Stephen Hahn must still answer crucial questions about ethics scandals at his company and high drug costs
WASHINGTON – After a hearing dominated by conversation about vaping and e-cigarettes, Food and Drug Administration (FDA) commissioner nominee Dr. Stephen Hahn still has a lot of questions to answer. Restore Public Trust released the following statement on the issue:
“Astronomical drug prices are one of the biggest burdens Americans are forced to bear today, and as FDA commissioner nominee, Dr. Stephen Hahn must commit to taking action on this issue,” said Lizzy Price, director of Restore Public Trust. “Hahn must make it clear whether he’s willing to put people’s health and wellbeing above drug companies’ profit margins, or if he’ll follow President Trump and Alex Azar in acquiescing to Big Pharma’s interests. If Hahn doesn’t commit to standing up to drug companies, he’ll have to answer to the patients and families across the country whose prescription drug prices keep increasing.”
Last month, Restore Public Trust released the following three questions that Hahn must address before being confirmed:
Question 1: Are you willing to support referential pricing as a means to reduce the astronomical cost of prescription drugs in this country?
- The Trump administration has still failed to lower the sky-high cost of prescription drugs. As FDA director, Hahn would report to HHS Secretary Alex Azar, a former top executive at the pharmaceutical giant Eli Lilly, which hiked the drug prices astronomically while Azar was an executive. Would Hahn hold firm to his previous support for reference pricing, which has been called the drug industry’s “biggest nightmare,” in order to help sick Americans afford the medications they need? Or would he continue Azar and Trump’s pattern of giving in to Big Pharma’s financial interests?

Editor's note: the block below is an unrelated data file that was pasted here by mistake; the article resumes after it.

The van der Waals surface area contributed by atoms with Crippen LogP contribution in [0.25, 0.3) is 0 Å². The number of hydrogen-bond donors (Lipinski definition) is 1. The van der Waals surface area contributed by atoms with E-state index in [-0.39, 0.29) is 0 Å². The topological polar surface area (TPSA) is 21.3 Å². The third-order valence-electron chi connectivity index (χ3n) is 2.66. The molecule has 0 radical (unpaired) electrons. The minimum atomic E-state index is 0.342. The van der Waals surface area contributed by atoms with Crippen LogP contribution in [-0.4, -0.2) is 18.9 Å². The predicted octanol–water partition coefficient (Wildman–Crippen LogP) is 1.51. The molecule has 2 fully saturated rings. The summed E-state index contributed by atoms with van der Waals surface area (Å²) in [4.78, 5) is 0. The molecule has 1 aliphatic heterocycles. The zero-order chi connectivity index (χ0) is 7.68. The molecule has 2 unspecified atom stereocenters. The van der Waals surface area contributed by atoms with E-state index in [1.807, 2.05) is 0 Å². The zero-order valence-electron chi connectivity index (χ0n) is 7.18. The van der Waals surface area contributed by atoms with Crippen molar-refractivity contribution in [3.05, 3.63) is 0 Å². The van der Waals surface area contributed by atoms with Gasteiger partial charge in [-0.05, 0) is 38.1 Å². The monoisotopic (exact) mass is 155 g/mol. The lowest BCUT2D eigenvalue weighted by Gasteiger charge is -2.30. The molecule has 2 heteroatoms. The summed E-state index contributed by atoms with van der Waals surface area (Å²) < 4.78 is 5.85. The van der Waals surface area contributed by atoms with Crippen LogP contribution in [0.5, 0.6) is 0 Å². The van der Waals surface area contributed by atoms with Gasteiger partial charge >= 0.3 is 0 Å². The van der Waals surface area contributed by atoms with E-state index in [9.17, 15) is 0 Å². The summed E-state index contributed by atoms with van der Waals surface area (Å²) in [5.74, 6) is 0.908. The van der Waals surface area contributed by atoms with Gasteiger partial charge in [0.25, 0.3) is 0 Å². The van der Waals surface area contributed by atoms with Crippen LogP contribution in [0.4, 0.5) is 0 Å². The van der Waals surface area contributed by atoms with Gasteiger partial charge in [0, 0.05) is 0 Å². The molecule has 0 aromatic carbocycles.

Question 2: This past spring, your employer MD Anderson came under fire for dismissing ethnically Chinese researchers over academic espionage concerns. Can you explain what happened?
- As Stat reported earlier this year, Hahn received blowback for his company’s decision to oust three ethnically Chinese sciences over concerns of academic espionage after some employees saw the move as “racially motivated.” As FDA head, it is crucial for Hahn to ensure that the decisions he makes are not based in bias or bigotry, and are solely in the best interest of the American public. Is Hahn prepared to make that promise to the Americans he’s been nominated to serve?
Question 3: In 2012, your employer MD Anderson was the recipient of a controversial cancer-drug development grant that had not undergone any scientific peer review and caused large scandal in the medical community. Given this history, how can you assure that you would be able to prevent something similar from happening on a larger scale?
- After Hahn’s employer, MD Anderson, was awarded $18 million to develop new cancer drugs by the Cancer Prevention And Research Institute of Texas (CPRIT), the institute’s chief scientific officer and several reviewers resigned over concerns that the grant never went through scientific review and that it “dishonored” the peer review system. A scandal like this at the FDA would have the power to decimate Americans’ crucial trust in the nation’s drug safety watchdog, with potentially grave consequences. Can Hahn ensure that he will safeguard the FDA from a situation similar to that of his former employer?